Born into a samurai family from Akune City, Satsuma domain (modern-day Kagoshima Prefecture), Terashima (寺島宗則, 1832-1893) studied rangaku (蘭学, "Dutch studies" consisting of Dutch language and European sciences) in Edo and specialised in Western medicine.

In 1856, he was appointed a personal physician to Satsuma daimyō Shimazu Nariakira (島津斉彬), and in 1862 selected to participate in the shogunal delegation to London, where he studied at the University College. He also travelled through France, the Netherlands, Belgium, Russia and Portugal. In 1863, he returned to Japan to teach medicine at the Kaiseijo (開成所, the shogunal school for Western learning in Edo). He participated in the Anglo-Satsuma War, during which he was taken prisoner by the Royal Navy, along with his friend Godai Tomoatsu. He joined the Satsuma Mission of 1865, visiting Europe for the second time.

After the Meiji Restoration, he became governor of Kanagawa, decreeing to establish the first telegraph connection between Tokyo and Yokohama. In 1873, he was appointed san'yo (参与, senior counsellor), just like Godai, and Foreign Minister. He negotiated the Treaty of St. Petersburg (樺太・千島交換条約 Karafuto-chishima kōkan jōyaku) with the Russian Empire in 1875, in which Japan gave up all territorial claims to Sakhalin in return for sovereignty over the Kuril Islands. Terashima signed commercial treaties with Spain and Hawaii but was unable to renegotiate the unequal treaties with the United States.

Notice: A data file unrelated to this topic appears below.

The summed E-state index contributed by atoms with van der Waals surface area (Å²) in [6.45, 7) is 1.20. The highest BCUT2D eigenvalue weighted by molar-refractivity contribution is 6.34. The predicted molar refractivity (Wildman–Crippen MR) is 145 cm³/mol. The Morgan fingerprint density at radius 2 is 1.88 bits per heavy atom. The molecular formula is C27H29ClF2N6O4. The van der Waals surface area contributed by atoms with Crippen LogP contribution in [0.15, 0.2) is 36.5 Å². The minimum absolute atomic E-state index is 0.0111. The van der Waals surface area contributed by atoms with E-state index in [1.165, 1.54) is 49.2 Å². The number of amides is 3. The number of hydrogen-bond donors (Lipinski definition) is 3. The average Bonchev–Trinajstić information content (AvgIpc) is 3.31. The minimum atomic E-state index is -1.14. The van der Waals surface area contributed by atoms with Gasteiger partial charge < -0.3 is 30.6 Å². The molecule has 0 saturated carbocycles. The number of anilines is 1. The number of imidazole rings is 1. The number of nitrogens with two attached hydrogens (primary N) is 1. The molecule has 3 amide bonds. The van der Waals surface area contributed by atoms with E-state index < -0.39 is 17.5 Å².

In 1891, Terashima became vice-president of the Emperor's Privy Council (枢密院 sūmitsu-in). He died in 1893 at the age of 61.


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  • Cover image: photo credit


Portrait of Terashima Munenori
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